Digital life: exciting times in a world of digital technology
The lives of consumers throughout the world are already dictated by digital tools and systems. Our smartphones, now practically ubiquitous, are packed with useful apps. We buy “wearables” with complex sensors. Our homes and apartments are networked by smart home solutions. Wherever you look, everything is being done digitally. Advanced technology is unveiling many new ways to organize our days digitally, nourishing new efficiency and convenience – and enriching our lives. In this article, we look at just a few examples of the technology shaping our digital lifestyles.
Wearables: sensors on our bodies
There has been a hike in recent years in the number of “smart” people walking around with diverse sensors attached directly to their body to permanently gather data. These so-called wearables monitor the body by measuring temperature, pulse, steps taken, etc. The data gathered provides a precise record and picture of the person wearing the sensors. Previously it was only professional athletes who wore such equipment, tinkering away with their performance under extreme conditions or during resting periods as part of some kind of fully wired-up mobile lab. The evaluations made it possible to devise individual training programs and improve performance.
A deluge of new wearables has now brought these functions to the masses. With the functions of their bodies now being permanently monitored, everyone feels like an Olympian. A new movement has kick-started and data is handing people personal benefits and new ways to improve their wellbeing. Suddenly, everyone has started talking about the “quantified self.” This measured ego could help us improve our lives, either by achieving more self-control and changing unhealthy habits, or by spotting warning signals so that a medic can be called in on time.
Recently, a number of high-tech companies like LG Electronics and Samsung have launched products which look like digital watches. They contain a slew of sensors and suddenly everything is linked up. Apple also plans to enter this market – imminently. We can now monitor ourselves 24-7 and work out interesting patterns from the data. Maybe I should walk the stairs rather than take the elevator, or maybe I’ll hop off the bus one stop earlier to hit my magic target of 3,000 steps a day? Data creates transparency, gets us thinking, changes our behavioral patterns.
Of course this all leads to other kinds of new applications. For instance, at the last IFA trade show LG presented a wrist-band type wearable (LG KizOn) that is optimized for children. Not only does it contain a simplified cell phone, but it also comes with an app so it can keep parents up to speed on the whereabouts of their children. The product is being hailed a hero in LG’s homeland of South Korea but the Europeans still seem quite skeptical about it. Sure, parents have every right to be concerned about the wellbeing of their children and where they are at any given time, but products like these are almost literally a bit too close to home when it comes to helicopter parenting.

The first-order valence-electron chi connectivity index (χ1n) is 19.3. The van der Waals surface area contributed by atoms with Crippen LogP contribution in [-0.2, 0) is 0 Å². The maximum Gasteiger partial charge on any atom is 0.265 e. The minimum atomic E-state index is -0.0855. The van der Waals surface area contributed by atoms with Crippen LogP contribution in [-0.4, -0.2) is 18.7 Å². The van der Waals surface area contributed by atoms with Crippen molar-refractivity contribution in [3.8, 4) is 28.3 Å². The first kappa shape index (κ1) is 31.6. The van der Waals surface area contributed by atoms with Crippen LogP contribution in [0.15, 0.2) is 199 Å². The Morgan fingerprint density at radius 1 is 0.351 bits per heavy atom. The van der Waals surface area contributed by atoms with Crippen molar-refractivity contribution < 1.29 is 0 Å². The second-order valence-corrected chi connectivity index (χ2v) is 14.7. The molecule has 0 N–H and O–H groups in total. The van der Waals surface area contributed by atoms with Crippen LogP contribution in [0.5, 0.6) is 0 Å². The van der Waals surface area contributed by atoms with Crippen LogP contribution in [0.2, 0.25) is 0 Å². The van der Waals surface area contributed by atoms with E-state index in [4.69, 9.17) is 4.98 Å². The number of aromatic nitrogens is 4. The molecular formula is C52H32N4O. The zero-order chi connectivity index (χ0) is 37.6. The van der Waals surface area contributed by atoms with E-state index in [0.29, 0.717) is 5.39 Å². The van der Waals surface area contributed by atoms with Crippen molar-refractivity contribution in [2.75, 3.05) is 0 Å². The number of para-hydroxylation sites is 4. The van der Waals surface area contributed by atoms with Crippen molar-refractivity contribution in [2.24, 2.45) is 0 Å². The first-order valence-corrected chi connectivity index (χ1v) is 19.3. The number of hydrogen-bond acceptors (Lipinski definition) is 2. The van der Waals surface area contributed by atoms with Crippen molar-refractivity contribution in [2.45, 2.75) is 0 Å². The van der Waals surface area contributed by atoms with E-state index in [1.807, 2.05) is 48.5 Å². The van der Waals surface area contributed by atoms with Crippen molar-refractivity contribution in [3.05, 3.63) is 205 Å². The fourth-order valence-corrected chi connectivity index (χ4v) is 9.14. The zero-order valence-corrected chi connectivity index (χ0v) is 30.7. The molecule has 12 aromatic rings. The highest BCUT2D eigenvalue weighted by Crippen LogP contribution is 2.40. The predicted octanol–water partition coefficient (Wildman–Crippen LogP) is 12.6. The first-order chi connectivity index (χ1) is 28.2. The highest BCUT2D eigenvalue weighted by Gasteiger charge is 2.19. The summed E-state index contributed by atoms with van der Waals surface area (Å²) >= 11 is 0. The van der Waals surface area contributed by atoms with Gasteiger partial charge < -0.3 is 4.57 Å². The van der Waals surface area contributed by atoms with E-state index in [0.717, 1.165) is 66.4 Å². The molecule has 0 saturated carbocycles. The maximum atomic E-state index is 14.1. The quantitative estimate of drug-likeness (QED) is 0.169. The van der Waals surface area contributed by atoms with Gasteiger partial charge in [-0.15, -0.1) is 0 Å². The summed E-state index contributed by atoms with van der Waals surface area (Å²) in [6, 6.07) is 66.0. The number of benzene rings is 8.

Another debate has just got underway in the insurance sector. The idea here: if some people are willing to have their movements logged to prove they’re living a healthier lifestyle than the average person, why not offer these customers better insurance premiums. The reactions from the general public have ranged from disgusted rejection and calls for more solidarity on one side of the fence, and an enthusiastic response from people who are already doing something about their health on the other. As for the ethical issues of such a technology, the debate shows in no uncertain terms that there is little social consensus.
The “smart home”: life in an intelligent domicile
The home of the 21st century is radically expanding in terms of its technical functionality. This all started with a new take on energy issues. Somebody worked out that our resources are not actually infinite and that if we use too many of them, it could have a nasty impact on our planet. So everyone went off on a quest for energy efficiency and savings. It wasn’t long before all eyes turned on where we live. Why? Because life and living need a lot of energy: heating, refrigerating, cooking, washing, lighting, media, hot water – it’s a long list. But at the same time, these are pretty normal human requirements; they mainly relate to key essentials. Trying to save energy by completely stopping these activities is not on the agenda. So then the question has to be, how we can organize these activities more efficiently. And the answer? Linking up things in the house through an intelligent control system – a network of individual functions that turn a house into a smart home.
The idea behind the smart home is based on the core premise that all functions and household instruments can be tracked by sensors, processed and controlled digitally by software. So the smart home is the ultimate experimentation ground for the Internet of Things. This is because of the technology itself and the reasons for this are fairly obvious: Electricity plays a pivotal role in all functions in a house. Even running heating on fossil fuels like gas or oil is not possible without electricity. So everything depends on electricity and with a little bit of investment, the technical infrastructure of a house can be used to make everything controllable.